ACC commish: Syracuse coach Boeheim won't be disciplined

ACC commish: Syracuse coach Boeheim won't be disciplined

Published Feb. 24, 2014 1:02 p.m. ET

CHARLOTTE, N.C. -- The ACC commissioner said Monday that Syracuse coach Jim Boeheim won't be disciplined after he came onto the court to protesting a key charging call during the Orange's 66-60 loss at Duke over the weekend.

Commissioner John Swofford said he agreed with Boeheim's ejection during Saturday's game and noted the charge was a ''judgment call'' by officials.

Swofford wouldn't say whether official Tony Greene made the right call when he whistled Syracuse's C.J. Fair for charging with 10.4 seconds left, leading to Boeheim's brief fit of rage. Duke won 66-60.

Swofford said the call is not something the conference will review.


''We don't second-guess judgment calls that officials give. They have to make them all of the time,'' Swofford said following a football press conference in Charlotte. ''That's probably the toughest call in basketball to make, even with the way it's changed. I think it's made a little easier with the rule change, but it's still a tough call.''

Under the revised block/charge rule put into place before this season in men's basketball, a defensive player is not permitted to move into the path of an offensive player once he has started his upward motion with the ball to attempt a field goal or pass. If the defensive player is not in legal guarding position by this time, it is a blocking foul.

Previously, a defender had to be in legal guarding position when the offensive player lifted off the floor.

Syracuse and Duke fans will surely argue for years whether Duke's Rodney Hood had his feet set before getting the charge call to go his way.

Syracuse had the ball, down 60-58, when Fair drove for an apparent tying layup - and a potential blocking foul that could have put the Orange up by one. Instead, the basket was taken away and Duke sealed the win by sinking three technical fouls as Boeheim headed to the locker room.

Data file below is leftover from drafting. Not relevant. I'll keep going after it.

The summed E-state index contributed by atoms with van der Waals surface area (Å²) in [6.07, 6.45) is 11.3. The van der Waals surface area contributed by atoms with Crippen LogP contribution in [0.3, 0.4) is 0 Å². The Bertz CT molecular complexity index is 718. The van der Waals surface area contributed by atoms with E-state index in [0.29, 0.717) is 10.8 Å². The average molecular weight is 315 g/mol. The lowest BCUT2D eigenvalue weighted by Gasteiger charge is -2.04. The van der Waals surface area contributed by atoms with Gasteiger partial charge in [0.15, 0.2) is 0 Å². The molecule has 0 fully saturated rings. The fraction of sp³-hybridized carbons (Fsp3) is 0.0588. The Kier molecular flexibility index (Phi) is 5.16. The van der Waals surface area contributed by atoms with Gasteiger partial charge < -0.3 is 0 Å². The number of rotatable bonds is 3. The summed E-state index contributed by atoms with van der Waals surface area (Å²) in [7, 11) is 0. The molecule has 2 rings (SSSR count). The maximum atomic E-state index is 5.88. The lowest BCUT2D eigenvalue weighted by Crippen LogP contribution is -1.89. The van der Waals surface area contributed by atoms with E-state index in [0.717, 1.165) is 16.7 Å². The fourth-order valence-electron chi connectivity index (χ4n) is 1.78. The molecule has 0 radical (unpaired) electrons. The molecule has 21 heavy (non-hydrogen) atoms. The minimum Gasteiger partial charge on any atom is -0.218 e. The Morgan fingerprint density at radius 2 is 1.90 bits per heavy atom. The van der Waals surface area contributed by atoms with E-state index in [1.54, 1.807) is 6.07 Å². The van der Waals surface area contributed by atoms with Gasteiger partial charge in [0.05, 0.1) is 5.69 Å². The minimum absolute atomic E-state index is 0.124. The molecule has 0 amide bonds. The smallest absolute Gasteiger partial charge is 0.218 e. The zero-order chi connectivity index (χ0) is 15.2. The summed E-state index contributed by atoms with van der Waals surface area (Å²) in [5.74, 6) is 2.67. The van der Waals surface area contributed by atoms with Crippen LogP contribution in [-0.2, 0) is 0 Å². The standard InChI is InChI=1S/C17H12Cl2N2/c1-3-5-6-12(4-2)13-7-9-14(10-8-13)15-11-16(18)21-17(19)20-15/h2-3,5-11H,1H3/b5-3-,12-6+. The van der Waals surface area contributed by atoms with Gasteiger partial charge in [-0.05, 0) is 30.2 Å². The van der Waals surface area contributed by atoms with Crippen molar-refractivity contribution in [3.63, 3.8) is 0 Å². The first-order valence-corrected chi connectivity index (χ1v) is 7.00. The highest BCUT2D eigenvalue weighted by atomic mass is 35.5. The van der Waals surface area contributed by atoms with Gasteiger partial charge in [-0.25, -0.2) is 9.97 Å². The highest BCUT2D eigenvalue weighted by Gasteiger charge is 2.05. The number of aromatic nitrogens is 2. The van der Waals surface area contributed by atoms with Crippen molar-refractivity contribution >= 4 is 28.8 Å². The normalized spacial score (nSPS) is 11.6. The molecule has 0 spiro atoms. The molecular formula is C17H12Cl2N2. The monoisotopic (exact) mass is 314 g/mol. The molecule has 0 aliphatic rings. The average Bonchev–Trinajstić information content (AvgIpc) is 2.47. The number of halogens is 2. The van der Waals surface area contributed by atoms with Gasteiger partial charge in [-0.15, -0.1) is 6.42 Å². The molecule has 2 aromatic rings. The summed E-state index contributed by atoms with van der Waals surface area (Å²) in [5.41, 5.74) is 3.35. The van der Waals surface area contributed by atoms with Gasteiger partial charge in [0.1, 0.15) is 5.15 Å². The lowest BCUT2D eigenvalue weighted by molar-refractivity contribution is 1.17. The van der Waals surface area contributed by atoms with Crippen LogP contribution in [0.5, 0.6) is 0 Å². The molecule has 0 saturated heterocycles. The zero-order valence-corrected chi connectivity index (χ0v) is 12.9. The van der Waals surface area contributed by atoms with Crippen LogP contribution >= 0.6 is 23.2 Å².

''You are going to have 50 percent of the people who think it was the right call, and 50 percent of the people who think it was the wrong call,'' Swofford said.

There was no doubting the way Boeheim felt about it.

''I just thought that was the worst call of the year, that's all,'' Boeheim said Saturday night. ''I hated to see the game decided on that call.''

Swofford said the decision to eject Boeheim was handled correctly, saying ''I think Jim would agree with that.''

He hasn't spoken directly to Boeheim, but Swofford did talk to Syracuse athletic director Daryl Gross about the incident. Swofford relayed the message to Boeheim that, ''It would be good to stay in the bench area. (But) he knows that.''

Syracuse joined the ACC in basketball this season, coming over from the now-defunct Big East. The two Duke-Syracuse games have garnered a lot of attention for the ACC in what is a budding rivalry.

''A little drama is not all bad in the whole scheme of things,'' Swofford said with a laugh. ''We've had a lot of drama throughout the history of this league, particularly in basketball. That is part of what makes it the great basketball league it is. And Syracuse adds tremendously to our league.''